“To overcome these negative tendencies, Ukrainians should put certain efforts as well,” Kostiantyn SIHOV, a scholar and head of the publishing house “Dukh I Litera,” considers. Incidentally, he was one of the initiators of the recent visit to Ukraine of French philosopher Bernard-Henri Levy. “When we were standing in front of the stage in Maidan, waiting till we would be given the floor, I saw that he received a message from France’s president,” Sihov said, “I think the text this philosopher wrote after his visit to Ukraine was read not only by Francois Hollande, but many influential European politicians as well.” Later Levy, who is the editor-in-chief of the magazine La Regle du Jew, offered to create on the website of the publication a blog called “Diary from Kyiv” with content filled by Ukrainian authors. Kostiantyn Sihov, whom Levy proposed to run this blog, called upon everyone to join filling the resource: “Imagine that the president of France is standing in front of you; what would you like to tell him?” In such a way, he thinks, we can encourage Western journalists to offer messages that are richer in content to their audiences instead of purely informative reports. “Western journalists can hear deeper thoughts mouthed by Ukrainian intellectuals only when those would be translated into the language of their cultural code,” the scholar emphasized. For example, Sihov shared his own experience of communication with the editorial office of the French newspaper Le Monde. “In a conversation with journalists I explained that Ukrainian Marianna today very much differs from the French one [disabled girl, whom Maidan cooks chose as their symbol. – Author]. Only with the help of this image we managed to talk them out of the idea to write about extremist movements in the context of the Maidan.” Sihov thinks we must explain to Western colleagues the ethos, specifics, and entire versatility of Ukrainian protests. “New work created by Valentyn Sylvestrov, dedicated to Serhii Nigoyan’s memory, can ‘cope’ with these tasks much better than merely informative reports about new clashes,” the scholar thinks.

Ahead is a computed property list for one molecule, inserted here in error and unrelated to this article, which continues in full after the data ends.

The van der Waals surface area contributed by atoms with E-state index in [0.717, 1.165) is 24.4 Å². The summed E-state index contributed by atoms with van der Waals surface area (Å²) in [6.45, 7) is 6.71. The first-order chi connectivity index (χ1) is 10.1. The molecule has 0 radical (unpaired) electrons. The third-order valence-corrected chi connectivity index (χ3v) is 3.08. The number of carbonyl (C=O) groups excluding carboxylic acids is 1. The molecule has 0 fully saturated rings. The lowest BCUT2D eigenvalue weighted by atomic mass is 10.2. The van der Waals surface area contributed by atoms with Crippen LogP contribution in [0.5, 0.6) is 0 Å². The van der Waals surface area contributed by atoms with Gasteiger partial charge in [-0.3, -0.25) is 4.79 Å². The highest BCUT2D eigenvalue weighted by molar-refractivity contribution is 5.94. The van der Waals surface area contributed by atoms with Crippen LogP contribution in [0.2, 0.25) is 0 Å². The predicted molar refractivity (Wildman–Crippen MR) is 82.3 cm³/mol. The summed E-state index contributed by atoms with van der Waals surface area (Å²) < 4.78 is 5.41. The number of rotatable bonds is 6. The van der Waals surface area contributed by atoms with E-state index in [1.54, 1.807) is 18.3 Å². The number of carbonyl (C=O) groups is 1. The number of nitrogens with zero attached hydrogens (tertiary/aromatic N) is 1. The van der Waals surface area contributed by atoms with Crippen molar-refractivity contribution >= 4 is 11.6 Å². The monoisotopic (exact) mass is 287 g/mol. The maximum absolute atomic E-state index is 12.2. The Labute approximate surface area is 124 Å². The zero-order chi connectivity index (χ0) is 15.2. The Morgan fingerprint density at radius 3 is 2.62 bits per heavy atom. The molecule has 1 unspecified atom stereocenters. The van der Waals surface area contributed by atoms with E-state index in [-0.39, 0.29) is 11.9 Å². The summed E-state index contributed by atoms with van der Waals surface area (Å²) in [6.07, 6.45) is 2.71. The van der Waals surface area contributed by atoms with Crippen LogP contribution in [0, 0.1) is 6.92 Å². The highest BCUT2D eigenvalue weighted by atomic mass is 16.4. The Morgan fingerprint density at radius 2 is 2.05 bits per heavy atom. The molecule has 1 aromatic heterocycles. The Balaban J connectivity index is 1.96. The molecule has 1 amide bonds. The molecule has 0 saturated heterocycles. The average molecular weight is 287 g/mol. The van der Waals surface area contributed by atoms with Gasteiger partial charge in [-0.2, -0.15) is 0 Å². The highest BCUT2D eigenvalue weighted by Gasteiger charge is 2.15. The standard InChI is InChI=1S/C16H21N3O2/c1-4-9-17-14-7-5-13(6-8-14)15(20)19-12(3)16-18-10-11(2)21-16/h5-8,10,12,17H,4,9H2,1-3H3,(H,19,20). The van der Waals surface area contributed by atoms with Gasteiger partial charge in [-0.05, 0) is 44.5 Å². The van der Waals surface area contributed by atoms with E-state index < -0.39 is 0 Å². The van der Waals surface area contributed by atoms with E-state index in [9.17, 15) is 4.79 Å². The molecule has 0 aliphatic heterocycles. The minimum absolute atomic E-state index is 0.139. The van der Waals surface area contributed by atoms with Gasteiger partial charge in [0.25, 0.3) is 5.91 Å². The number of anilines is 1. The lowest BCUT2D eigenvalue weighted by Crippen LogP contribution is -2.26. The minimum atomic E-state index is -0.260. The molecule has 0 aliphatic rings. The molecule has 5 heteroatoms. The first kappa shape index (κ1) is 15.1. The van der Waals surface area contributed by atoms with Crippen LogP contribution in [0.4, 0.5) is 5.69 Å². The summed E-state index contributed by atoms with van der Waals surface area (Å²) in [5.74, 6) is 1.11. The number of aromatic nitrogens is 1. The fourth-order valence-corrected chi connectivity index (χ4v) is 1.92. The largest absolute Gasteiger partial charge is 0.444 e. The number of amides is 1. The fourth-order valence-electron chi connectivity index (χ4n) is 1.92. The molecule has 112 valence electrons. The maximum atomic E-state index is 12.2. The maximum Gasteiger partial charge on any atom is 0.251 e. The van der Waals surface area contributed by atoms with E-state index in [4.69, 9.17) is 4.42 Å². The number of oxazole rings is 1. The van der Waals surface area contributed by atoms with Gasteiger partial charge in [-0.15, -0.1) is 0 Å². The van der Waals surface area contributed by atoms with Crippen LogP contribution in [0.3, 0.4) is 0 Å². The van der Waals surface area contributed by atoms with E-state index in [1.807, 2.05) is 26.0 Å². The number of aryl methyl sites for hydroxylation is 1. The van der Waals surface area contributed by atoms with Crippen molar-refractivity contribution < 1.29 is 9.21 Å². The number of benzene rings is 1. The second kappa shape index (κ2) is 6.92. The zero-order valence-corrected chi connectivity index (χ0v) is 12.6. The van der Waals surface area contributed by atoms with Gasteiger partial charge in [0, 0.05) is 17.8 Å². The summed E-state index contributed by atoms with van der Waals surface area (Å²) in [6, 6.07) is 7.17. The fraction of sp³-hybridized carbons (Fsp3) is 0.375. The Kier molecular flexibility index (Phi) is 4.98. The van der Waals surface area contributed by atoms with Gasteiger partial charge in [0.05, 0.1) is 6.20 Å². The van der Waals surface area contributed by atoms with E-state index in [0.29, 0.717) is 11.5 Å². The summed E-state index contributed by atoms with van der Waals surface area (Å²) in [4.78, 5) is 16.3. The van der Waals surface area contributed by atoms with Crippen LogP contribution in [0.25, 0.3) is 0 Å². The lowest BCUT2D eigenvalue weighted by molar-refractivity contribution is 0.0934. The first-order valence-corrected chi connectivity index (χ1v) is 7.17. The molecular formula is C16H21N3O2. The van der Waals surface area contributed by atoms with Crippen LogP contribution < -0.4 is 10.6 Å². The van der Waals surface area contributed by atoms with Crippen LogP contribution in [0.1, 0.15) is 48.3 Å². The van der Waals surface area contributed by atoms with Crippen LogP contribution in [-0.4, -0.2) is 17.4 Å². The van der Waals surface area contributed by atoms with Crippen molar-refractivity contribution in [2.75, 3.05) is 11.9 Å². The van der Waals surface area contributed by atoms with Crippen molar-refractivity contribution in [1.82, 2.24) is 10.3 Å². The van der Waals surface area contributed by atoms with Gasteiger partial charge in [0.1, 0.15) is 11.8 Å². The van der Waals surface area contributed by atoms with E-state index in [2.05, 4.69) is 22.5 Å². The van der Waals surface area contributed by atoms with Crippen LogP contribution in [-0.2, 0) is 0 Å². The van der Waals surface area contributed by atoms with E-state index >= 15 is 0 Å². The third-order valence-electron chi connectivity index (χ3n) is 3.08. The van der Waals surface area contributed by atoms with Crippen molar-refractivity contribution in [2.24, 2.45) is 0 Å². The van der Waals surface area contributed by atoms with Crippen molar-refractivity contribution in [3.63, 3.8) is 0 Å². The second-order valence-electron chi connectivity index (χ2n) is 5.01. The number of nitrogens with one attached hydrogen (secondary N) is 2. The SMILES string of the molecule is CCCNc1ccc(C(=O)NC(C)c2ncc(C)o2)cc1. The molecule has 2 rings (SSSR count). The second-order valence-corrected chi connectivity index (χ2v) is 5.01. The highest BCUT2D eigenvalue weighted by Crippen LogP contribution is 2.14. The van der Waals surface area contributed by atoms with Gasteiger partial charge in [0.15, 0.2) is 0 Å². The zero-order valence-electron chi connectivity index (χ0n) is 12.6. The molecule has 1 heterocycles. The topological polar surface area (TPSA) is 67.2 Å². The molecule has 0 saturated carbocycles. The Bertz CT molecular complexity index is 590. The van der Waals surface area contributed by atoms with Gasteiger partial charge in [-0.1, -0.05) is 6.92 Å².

“Internally European context often plays a crucial role in highlighting Ukrainian events,” considers the journalist of France 24 Gulliver CRAGG. So, ultra-right parties stand good chances to win in the future elections to the European Parliament, and this prospect frightens many Europeans. Therefore, Cragg thinks, they tend to look for neo-fascists in Euromaidan. On the other hand, Ukrainian events can open eyes for many Europeans on certain problems in their countries, the journalist thinks. The question is about, in particular, the recently published studies which describe the connection between corrupted state officials in Ukraine and European banks. Further highlighting of this topic may, Cragg thinks, partially oust from the media space popular, often ungrounded, materials about geopolitics and far right movements.
Among the guests there was also writer Yurii ANDRUKHOVYCH, whose works are translated into many European languages. He always follows carefully the Western press and often gives interviews and commentaries. Recalling his own experience of communicating with journalists of The New York Times the writer noted that they were especially surprised by the story about anti-Semitism spread among the fighters of Ukrainian task forces. According to him, before writing this in the article, American journalists verified the information in several sources. “We will never succeed in making Western journalists tell unanimously only good things about the Maidan, because the right to have various, in particular, wrong views, is the determinative feature of European culture,” Andrukhovych emphasized. “At the same time it is worth ascertaining that today the West understands Ukraine better than in 1991 or 2004. The main problem is that Western media don’t tend to highlight Ukrainian events. The Orange Revolution, Euro-2012, Euromaidan, – they talked about this, but only for several days. However, the Western media did not report at all about the beating of Tetiana Chornovol, because it coincided with Christmas. The events of January 19 in Hrushevsky Street came unexpected for their journalists – they could not understand the reasons. We must encourage our Western colleagues to open offices of their newspapers here, so that their journalists could stay on a regular basis in Ukraine – the country where the destiny of Europe is decided.”